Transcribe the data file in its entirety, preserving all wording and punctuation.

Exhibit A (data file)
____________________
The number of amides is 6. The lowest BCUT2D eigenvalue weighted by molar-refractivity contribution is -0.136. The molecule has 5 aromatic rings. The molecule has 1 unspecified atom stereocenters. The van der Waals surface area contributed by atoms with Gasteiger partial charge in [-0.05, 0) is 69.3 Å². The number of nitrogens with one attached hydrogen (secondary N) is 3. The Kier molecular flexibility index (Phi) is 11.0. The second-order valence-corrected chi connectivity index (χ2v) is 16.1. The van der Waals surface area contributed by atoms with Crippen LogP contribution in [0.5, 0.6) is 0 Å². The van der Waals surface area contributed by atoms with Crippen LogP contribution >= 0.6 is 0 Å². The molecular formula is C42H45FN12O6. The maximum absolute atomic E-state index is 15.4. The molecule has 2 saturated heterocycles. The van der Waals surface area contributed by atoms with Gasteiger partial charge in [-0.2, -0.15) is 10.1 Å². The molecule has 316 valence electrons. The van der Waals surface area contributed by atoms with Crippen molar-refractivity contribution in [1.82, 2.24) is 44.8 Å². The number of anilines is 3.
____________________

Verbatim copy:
The number of amides is 6. The lowest BCUT2D eigenvalue weighted by molar-refractivity contribution is -0.136. The molecule has 5 aromatic rings. The molecule has 1 unspecified atom stereocenters. The van der Waals surface area contributed by atoms with Gasteiger partial charge in [-0.05, 0) is 69.3 Å². The number of nitrogens with one attached hydrogen (secondary N) is 3. The Kier molecular flexibility index (Phi) is 11.0. The second-order valence-corrected chi connectivity index (χ2v) is 16.1. The van der Waals surface area contributed by atoms with Crippen LogP contribution in [0.5, 0.6) is 0 Å². The van der Waals surface area contributed by atoms with Crippen LogP contribution >= 0.6 is 0 Å². The molecular formula is C42H45FN12O6. The maximum absolute atomic E-state index is 15.4. The molecule has 2 saturated heterocycles. The van der Waals surface area contributed by atoms with Gasteiger partial charge in [-0.2, -0.15) is 10.1 Å². The molecule has 316 valence electrons. The van der Waals surface area contributed by atoms with Crippen molar-refractivity contribution in [1.82, 2.24) is 44.8 Å². The number of anilines is 3.